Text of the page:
Short-eared Owl passing high over Lockwood pic @HarringayBirder

        As usual, March was a good month for passing large raptors. Single Red Kites were seen on the 9th and 28th with two on the 24th. There were also three Buzzards on both the 16th and 30th with two on the 18th. The first Short-eared Owl of the year was photographed high over Lockwood by HB on the 14th. 

                                                 Little Ringed Plover turned up as seen  pic @HarringayBirder

      Six species of wader were seen with the first Little Ringed Plover found on Lockwood on the 24th, four days later than last year, while a Dunlin was seen on the 11th. March is perhaps the most regular month for Woodcock sightings with SD having the first - and perhaps only - record of the year flying over Lockwood to Tottenham Marshes on the 16th. 

                                                   Three Redshank were seen this month pic @Chris_Farthing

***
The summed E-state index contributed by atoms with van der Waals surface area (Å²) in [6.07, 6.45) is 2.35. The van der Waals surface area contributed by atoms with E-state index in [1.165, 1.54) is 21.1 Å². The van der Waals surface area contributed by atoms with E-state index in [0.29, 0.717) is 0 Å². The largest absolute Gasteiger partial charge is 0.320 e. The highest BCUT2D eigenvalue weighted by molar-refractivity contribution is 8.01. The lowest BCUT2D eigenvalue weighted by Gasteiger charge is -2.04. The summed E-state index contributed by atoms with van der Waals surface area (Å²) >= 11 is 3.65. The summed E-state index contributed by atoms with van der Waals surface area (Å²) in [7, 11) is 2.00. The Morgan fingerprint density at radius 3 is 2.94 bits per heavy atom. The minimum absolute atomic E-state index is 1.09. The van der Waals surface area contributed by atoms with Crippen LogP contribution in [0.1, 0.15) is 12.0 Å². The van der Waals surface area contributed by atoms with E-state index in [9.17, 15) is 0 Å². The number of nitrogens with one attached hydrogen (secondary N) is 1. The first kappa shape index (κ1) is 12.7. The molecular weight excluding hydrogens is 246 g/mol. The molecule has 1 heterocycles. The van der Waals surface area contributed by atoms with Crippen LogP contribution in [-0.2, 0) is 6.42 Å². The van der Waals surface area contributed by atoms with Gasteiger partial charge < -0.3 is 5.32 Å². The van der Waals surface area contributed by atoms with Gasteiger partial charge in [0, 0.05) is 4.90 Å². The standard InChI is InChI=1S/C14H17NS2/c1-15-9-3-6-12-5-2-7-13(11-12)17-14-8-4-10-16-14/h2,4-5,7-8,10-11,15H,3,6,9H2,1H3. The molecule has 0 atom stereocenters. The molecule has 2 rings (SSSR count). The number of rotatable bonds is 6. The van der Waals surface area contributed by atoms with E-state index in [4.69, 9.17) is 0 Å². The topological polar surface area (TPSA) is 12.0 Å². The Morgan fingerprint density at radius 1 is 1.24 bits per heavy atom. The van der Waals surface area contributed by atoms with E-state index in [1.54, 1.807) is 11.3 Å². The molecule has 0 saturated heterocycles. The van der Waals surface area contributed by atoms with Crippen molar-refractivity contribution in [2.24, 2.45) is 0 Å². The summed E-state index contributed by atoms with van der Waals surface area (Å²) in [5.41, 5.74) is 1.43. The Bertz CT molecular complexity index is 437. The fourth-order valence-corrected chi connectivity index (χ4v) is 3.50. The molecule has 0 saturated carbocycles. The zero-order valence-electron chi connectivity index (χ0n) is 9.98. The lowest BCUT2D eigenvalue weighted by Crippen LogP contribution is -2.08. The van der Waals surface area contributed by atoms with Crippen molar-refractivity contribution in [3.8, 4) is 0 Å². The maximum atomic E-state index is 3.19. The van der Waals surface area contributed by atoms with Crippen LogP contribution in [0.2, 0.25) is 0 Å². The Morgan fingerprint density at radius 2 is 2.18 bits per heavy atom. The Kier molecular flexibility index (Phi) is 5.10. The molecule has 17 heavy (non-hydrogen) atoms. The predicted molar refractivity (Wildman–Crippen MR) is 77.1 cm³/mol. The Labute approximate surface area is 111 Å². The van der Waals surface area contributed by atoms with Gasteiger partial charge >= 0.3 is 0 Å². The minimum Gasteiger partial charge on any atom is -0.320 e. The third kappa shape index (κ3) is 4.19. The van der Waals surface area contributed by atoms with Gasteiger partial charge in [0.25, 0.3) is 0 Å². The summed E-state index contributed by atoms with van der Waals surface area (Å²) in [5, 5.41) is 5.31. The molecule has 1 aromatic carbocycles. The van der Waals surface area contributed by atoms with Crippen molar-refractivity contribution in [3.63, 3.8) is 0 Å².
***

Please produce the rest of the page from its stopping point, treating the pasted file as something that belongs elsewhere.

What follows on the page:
Common Snipe were regularly seen in the East Warwick island until mid-month with a peak count of five on the 11th and the last sighting on the 20th The tree-loving Common Sandpiper stayed on High Maynard into April. Single Redshank were seen on the 11th, 17th and 29th. 

     Caspian Gulls continued to be recorded with 1Ws on the 18th and 24th on the north side. The first Common Tern of the year - and probably the first in London - spent the morning feeding on Lockwood on the 29th. Passing birds are not usually seen until early April with our breeding birds arriving - hopefully - later in the month. 

                                    An early Common Tern spent the morning on Lockwood  pic  @sjnewton

         March sees the changing of seasons with passerines as well as ducks.  It hasn't been a bumper year for winter thrushes but the last Fieldfare hung on to at least the 25th with a late Redwing still here on the 22nd. The final sighting of Stonechat after the February passage was on the 13th while Skylarks flew over on the 4th and 24th.